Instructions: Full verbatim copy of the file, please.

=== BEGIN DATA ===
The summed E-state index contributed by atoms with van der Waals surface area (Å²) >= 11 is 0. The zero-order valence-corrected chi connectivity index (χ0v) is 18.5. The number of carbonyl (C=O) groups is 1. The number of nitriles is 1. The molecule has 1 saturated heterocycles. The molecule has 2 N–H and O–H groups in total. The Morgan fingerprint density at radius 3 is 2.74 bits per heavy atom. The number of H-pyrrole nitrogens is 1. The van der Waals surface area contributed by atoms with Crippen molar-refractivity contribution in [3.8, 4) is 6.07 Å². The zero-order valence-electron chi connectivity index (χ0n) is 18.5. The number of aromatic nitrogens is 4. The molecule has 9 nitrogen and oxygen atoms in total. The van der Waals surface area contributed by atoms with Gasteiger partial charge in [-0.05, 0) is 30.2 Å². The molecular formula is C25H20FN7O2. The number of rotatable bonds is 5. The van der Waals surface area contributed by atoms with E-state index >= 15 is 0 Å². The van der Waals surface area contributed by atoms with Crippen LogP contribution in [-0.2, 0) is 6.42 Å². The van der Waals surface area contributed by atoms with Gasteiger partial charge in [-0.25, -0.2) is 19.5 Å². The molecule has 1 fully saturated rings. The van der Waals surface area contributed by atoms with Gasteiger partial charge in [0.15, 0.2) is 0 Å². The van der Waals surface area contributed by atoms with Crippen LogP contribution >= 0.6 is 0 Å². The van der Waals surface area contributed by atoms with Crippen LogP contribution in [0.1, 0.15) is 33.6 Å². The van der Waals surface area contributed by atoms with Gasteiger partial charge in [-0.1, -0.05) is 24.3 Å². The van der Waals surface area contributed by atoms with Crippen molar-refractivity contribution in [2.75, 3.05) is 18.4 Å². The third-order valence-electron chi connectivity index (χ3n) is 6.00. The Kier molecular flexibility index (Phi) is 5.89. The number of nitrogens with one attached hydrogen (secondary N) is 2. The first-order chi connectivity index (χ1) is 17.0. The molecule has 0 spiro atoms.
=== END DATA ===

The summed E-state index contributed by atoms with van der Waals surface area (Å²) >= 11 is 0. The zero-order valence-corrected chi connectivity index (χ0v) is 18.5. The number of carbonyl (C=O) groups is 1. The number of nitriles is 1. The molecule has 1 saturated heterocycles. The molecule has 2 N–H and O–H groups in total. The Morgan fingerprint density at radius 3 is 2.74 bits per heavy atom. The number of H-pyrrole nitrogens is 1. The van der Waals surface area contributed by atoms with Crippen molar-refractivity contribution in [3.8, 4) is 6.07 Å². The zero-order valence-electron chi connectivity index (χ0n) is 18.5. The number of aromatic nitrogens is 4. The molecule has 9 nitrogen and oxygen atoms in total. The van der Waals surface area contributed by atoms with Gasteiger partial charge in [-0.05, 0) is 30.2 Å². The molecular formula is C25H20FN7O2. The number of rotatable bonds is 5. The van der Waals surface area contributed by atoms with E-state index >= 15 is 0 Å². The van der Waals surface area contributed by atoms with Crippen LogP contribution in [-0.2, 0) is 6.42 Å². The van der Waals surface area contributed by atoms with Gasteiger partial charge in [-0.25, -0.2) is 19.5 Å². The molecule has 1 fully saturated rings. The van der Waals surface area contributed by atoms with Gasteiger partial charge in [0.15, 0.2) is 0 Å². The van der Waals surface area contributed by atoms with Crippen LogP contribution >= 0.6 is 0 Å². The van der Waals surface area contributed by atoms with Crippen LogP contribution in [0.1, 0.15) is 33.6 Å². The van der Waals surface area contributed by atoms with Gasteiger partial charge in [-0.1, -0.05) is 24.3 Å². The van der Waals surface area contributed by atoms with Crippen molar-refractivity contribution in [2.75, 3.05) is 18.4 Å². The third-order valence-electron chi connectivity index (χ3n) is 6.00. The Kier molecular flexibility index (Phi) is 5.89. The number of nitrogens with one attached hydrogen (secondary N) is 2. The first-order chi connectivity index (χ1) is 17.0. The molecule has 0 spiro atoms.